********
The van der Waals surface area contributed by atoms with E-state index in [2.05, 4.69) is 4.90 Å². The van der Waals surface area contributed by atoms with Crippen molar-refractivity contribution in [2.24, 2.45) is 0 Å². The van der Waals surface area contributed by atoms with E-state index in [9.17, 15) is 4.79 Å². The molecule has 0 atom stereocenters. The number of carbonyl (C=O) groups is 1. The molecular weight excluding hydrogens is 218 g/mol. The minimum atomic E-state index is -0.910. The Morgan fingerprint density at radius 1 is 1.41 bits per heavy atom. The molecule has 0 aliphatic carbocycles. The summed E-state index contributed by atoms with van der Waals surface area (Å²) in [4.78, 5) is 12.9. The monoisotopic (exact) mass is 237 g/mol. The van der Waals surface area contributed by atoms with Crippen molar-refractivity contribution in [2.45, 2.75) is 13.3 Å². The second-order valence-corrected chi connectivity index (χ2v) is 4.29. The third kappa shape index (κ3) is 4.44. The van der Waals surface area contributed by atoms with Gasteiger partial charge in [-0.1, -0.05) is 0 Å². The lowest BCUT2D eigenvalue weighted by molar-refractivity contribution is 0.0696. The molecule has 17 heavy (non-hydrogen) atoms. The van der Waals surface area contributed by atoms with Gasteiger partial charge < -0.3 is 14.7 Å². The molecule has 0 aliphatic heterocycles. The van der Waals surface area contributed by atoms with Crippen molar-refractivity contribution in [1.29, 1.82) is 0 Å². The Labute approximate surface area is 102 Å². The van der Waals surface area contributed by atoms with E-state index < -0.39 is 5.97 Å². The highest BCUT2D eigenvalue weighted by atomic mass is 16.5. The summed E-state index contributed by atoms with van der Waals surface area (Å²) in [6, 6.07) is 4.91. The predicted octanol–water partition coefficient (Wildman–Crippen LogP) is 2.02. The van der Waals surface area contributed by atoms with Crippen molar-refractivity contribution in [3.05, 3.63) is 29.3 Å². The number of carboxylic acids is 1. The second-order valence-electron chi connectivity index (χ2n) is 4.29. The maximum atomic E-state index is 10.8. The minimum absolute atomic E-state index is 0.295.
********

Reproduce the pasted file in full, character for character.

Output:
The van der Waals surface area contributed by atoms with E-state index in [2.05, 4.69) is 4.90 Å². The van der Waals surface area contributed by atoms with Crippen molar-refractivity contribution in [2.24, 2.45) is 0 Å². The van der Waals surface area contributed by atoms with E-state index in [9.17, 15) is 4.79 Å². The molecule has 0 atom stereocenters. The number of carbonyl (C=O) groups is 1. The molecular weight excluding hydrogens is 218 g/mol. The minimum atomic E-state index is -0.910. The Morgan fingerprint density at radius 1 is 1.41 bits per heavy atom. The molecule has 0 aliphatic carbocycles. The summed E-state index contributed by atoms with van der Waals surface area (Å²) in [4.78, 5) is 12.9. The monoisotopic (exact) mass is 237 g/mol. The van der Waals surface area contributed by atoms with Crippen molar-refractivity contribution in [2.45, 2.75) is 13.3 Å². The second-order valence-corrected chi connectivity index (χ2v) is 4.29. The third kappa shape index (κ3) is 4.44. The van der Waals surface area contributed by atoms with Gasteiger partial charge in [-0.1, -0.05) is 0 Å². The lowest BCUT2D eigenvalue weighted by molar-refractivity contribution is 0.0696. The molecule has 17 heavy (non-hydrogen) atoms. The van der Waals surface area contributed by atoms with Gasteiger partial charge < -0.3 is 14.7 Å². The molecule has 0 aliphatic heterocycles. The van der Waals surface area contributed by atoms with Crippen molar-refractivity contribution in [1.29, 1.82) is 0 Å². The Labute approximate surface area is 102 Å². The van der Waals surface area contributed by atoms with E-state index < -0.39 is 5.97 Å². The highest BCUT2D eigenvalue weighted by atomic mass is 16.5. The summed E-state index contributed by atoms with van der Waals surface area (Å²) in [6, 6.07) is 4.91. The predicted octanol–water partition coefficient (Wildman–Crippen LogP) is 2.02. The van der Waals surface area contributed by atoms with Crippen molar-refractivity contribution in [3.05, 3.63) is 29.3 Å². The number of carboxylic acids is 1. The second-order valence-electron chi connectivity index (χ2n) is 4.29. The maximum atomic E-state index is 10.8. The minimum absolute atomic E-state index is 0.295.